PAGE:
Popular soccer venue Rufaro Stadium’s artificial turf is to be removed at the end of the 2016 soccer season. City of Harare (CoH), which owns the 35,000-seater stadium, is planning to replace the artificial turf with natural turf.
The artificial turf was installed because of its easier maintenance and environmental friendliness. Carbon emissions from petrol driven lawn mowers would be curbed, fertilizers were not required and there would be no pollution from water run-off carrying with it chemical fertilizers.
In 2008, the Zimbabwe Football Association (ZIFA), Premier Super League and players hailed the artificial turf as the best development for local soccer. But only eight years later, clubs and soccer players in the Premier Super League are blaming it for causing injuries.
CoH corporate communications manager, Michael Chideme concurs and told Harare News, “The turf is old and is causing many injuries to players.”
An American company Act Global Sports (AGS), through the FIFA Goal Project, was awarded the tender to renovate the stadium in 2008 and Harare City Council availed $107,000 for the restoration of the artificial turf in 2014. $55,000 of that amount was for specialized machines to remove the damaged parts of the turf while $52,000 was for the infill materials, and the supply and introduction of additional surface rubber granules.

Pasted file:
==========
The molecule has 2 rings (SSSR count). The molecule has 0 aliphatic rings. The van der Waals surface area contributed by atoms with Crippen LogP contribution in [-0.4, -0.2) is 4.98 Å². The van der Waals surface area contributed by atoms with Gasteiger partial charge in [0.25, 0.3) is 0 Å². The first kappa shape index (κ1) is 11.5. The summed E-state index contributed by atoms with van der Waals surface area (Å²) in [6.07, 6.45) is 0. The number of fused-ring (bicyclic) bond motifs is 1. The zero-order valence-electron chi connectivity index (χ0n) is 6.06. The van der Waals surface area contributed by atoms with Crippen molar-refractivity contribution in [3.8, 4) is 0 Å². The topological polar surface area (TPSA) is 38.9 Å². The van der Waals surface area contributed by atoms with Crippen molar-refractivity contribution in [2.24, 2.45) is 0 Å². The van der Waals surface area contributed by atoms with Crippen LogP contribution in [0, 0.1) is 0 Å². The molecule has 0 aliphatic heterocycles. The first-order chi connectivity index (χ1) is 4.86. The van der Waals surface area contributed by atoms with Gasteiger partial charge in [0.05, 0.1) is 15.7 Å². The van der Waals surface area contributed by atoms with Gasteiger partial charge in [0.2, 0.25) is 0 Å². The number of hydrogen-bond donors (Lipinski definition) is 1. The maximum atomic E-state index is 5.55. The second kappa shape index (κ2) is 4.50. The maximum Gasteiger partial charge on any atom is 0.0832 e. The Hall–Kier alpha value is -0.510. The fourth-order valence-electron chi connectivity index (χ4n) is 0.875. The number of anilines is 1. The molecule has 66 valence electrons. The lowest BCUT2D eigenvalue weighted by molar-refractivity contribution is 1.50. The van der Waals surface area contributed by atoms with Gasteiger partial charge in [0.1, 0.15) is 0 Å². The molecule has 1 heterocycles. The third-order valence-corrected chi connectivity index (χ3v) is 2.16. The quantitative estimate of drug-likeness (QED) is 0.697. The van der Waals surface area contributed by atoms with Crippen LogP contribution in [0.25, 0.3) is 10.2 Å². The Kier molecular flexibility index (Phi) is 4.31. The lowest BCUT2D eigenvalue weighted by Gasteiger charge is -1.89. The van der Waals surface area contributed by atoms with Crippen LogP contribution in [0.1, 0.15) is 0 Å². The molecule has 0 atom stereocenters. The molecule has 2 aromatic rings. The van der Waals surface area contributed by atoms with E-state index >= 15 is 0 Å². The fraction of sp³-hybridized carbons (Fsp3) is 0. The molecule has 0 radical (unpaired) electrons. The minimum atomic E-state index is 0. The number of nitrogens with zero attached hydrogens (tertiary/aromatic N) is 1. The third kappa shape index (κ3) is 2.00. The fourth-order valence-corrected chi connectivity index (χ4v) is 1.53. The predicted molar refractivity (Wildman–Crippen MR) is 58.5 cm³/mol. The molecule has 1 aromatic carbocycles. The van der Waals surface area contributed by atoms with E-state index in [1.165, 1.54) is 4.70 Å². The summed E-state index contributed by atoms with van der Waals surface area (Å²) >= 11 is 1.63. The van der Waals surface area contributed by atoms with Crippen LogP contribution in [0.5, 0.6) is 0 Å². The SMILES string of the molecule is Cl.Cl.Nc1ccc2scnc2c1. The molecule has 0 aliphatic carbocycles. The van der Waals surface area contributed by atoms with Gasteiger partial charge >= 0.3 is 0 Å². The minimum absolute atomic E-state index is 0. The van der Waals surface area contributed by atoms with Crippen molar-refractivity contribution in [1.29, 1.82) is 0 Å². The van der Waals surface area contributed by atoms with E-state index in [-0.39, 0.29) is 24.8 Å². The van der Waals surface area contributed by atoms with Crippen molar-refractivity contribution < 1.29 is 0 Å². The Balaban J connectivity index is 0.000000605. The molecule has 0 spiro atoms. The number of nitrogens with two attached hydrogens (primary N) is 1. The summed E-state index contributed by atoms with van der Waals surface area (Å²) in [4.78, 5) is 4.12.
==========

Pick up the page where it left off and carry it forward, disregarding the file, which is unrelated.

Rufaro’s synthetic turf, called Extreme Turf, is supposed to be restored after every 3 years but that has not been the case at the city stadium and an AGS representative who visited Rufaro in 2014 pointed out a lack of proper maintenance of the surface.
Harare News contacted ZIFA, who had partnered with CoH to install the artificial turf, for comment, but ZIFA communications manager Xolisani Gwasela said he was not aware that the turf was now going to be removed.
“We have not received any communication from City of Harare about their intention to remove the artificial turf,” said Gwasela.
Harare Residents Trust (HRT) Director Precious Shumba pointed out that the closure of Rufaro Stadium for the replacement of the turf will affect supporters who favour Rufaro Stadium because of its proximity.
He also voiced concerns that residents have yet to receive a report from council budget meetings indicating what the money collected from gate-takings has been used for.
“Council should prioritise the issue of participation especially if they are using ratepayers’ funds,” he said.
Rufaro, which means “happiness”, was built in the 1960s. Besides sporting events, the local authority also hires the stadium out for other activities such as concerts, weddings, and parties. It is home to eight of the 16 professional football teams in the country.